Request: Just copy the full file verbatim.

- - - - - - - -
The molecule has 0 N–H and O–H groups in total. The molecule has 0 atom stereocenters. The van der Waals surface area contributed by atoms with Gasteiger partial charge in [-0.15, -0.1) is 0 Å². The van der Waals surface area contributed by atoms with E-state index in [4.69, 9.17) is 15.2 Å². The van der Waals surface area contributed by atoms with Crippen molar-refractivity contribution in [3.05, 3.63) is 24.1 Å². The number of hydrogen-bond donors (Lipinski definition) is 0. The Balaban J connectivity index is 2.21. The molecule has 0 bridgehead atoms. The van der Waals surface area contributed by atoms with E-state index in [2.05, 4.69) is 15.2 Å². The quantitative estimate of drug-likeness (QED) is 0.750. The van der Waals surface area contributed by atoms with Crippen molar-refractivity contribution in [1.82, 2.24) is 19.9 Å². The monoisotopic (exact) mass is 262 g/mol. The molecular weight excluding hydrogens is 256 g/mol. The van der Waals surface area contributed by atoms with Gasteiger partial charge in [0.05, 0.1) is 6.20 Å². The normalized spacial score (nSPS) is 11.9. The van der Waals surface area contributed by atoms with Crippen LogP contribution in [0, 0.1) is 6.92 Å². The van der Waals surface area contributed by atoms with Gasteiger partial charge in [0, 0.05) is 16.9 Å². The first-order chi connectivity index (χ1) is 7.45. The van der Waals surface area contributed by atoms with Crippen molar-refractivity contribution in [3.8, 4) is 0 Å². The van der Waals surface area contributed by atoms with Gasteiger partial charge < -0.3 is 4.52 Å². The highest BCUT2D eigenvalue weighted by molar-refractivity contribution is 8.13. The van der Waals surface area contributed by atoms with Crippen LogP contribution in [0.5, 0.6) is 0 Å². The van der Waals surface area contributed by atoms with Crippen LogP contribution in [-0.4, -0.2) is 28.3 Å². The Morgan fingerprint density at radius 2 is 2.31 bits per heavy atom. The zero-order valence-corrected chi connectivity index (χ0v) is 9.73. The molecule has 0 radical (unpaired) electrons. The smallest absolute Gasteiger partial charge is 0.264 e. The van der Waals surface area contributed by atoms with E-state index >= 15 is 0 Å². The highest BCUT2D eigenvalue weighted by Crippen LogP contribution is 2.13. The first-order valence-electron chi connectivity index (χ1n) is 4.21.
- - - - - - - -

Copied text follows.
The molecule has 0 N–H and O–H groups in total. The molecule has 0 atom stereocenters. The van der Waals surface area contributed by atoms with Gasteiger partial charge in [-0.15, -0.1) is 0 Å². The van der Waals surface area contributed by atoms with E-state index in [4.69, 9.17) is 15.2 Å². The van der Waals surface area contributed by atoms with Crippen molar-refractivity contribution in [3.05, 3.63) is 24.1 Å². The number of hydrogen-bond donors (Lipinski definition) is 0. The Balaban J connectivity index is 2.21. The molecule has 0 bridgehead atoms. The van der Waals surface area contributed by atoms with E-state index in [2.05, 4.69) is 15.2 Å². The quantitative estimate of drug-likeness (QED) is 0.750. The van der Waals surface area contributed by atoms with Crippen molar-refractivity contribution in [1.82, 2.24) is 19.9 Å². The monoisotopic (exact) mass is 262 g/mol. The molecular weight excluding hydrogens is 256 g/mol. The van der Waals surface area contributed by atoms with Gasteiger partial charge in [0.05, 0.1) is 6.20 Å². The normalized spacial score (nSPS) is 11.9. The van der Waals surface area contributed by atoms with Crippen LogP contribution in [0, 0.1) is 6.92 Å². The van der Waals surface area contributed by atoms with Gasteiger partial charge in [0, 0.05) is 16.9 Å². The first-order chi connectivity index (χ1) is 7.45. The van der Waals surface area contributed by atoms with Crippen molar-refractivity contribution in [3.8, 4) is 0 Å². The van der Waals surface area contributed by atoms with Gasteiger partial charge < -0.3 is 4.52 Å². The highest BCUT2D eigenvalue weighted by molar-refractivity contribution is 8.13. The van der Waals surface area contributed by atoms with Crippen LogP contribution in [0.5, 0.6) is 0 Å². The van der Waals surface area contributed by atoms with Crippen LogP contribution in [-0.4, -0.2) is 28.3 Å². The Morgan fingerprint density at radius 2 is 2.31 bits per heavy atom. The zero-order valence-corrected chi connectivity index (χ0v) is 9.73. The molecule has 0 radical (unpaired) electrons. The smallest absolute Gasteiger partial charge is 0.264 e. The van der Waals surface area contributed by atoms with E-state index >= 15 is 0 Å². The highest BCUT2D eigenvalue weighted by Crippen LogP contribution is 2.13. The first-order valence-electron chi connectivity index (χ1n) is 4.21.